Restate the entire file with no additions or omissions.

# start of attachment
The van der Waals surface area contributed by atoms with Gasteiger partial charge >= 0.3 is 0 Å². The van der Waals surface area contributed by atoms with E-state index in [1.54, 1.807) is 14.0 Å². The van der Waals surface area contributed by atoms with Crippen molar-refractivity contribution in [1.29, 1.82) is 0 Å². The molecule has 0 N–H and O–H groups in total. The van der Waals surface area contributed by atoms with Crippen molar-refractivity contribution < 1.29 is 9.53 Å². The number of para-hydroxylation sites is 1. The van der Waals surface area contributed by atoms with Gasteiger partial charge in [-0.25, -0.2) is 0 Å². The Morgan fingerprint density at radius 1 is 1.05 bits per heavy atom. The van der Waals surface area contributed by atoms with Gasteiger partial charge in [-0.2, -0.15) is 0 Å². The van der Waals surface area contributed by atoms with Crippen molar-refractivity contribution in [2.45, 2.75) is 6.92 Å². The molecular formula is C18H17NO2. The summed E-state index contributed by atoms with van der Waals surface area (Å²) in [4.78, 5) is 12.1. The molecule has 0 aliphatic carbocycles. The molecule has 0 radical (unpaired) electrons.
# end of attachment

The van der Waals surface area contributed by atoms with Gasteiger partial charge >= 0.3 is 0 Å². The van der Waals surface area contributed by atoms with E-state index in [1.54, 1.807) is 14.0 Å². The van der Waals surface area contributed by atoms with Crippen molar-refractivity contribution in [1.29, 1.82) is 0 Å². The molecule has 0 N–H and O–H groups in total. The van der Waals surface area contributed by atoms with Crippen molar-refractivity contribution < 1.29 is 9.53 Å². The number of para-hydroxylation sites is 1. The van der Waals surface area contributed by atoms with Gasteiger partial charge in [-0.25, -0.2) is 0 Å². The Morgan fingerprint density at radius 1 is 1.05 bits per heavy atom. The van der Waals surface area contributed by atoms with Gasteiger partial charge in [-0.2, -0.15) is 0 Å². The van der Waals surface area contributed by atoms with Crippen molar-refractivity contribution in [2.45, 2.75) is 6.92 Å². The molecular formula is C18H17NO2. The summed E-state index contributed by atoms with van der Waals surface area (Å²) in [4.78, 5) is 12.1. The molecule has 0 aliphatic carbocycles. The molecule has 0 radical (unpaired) electrons.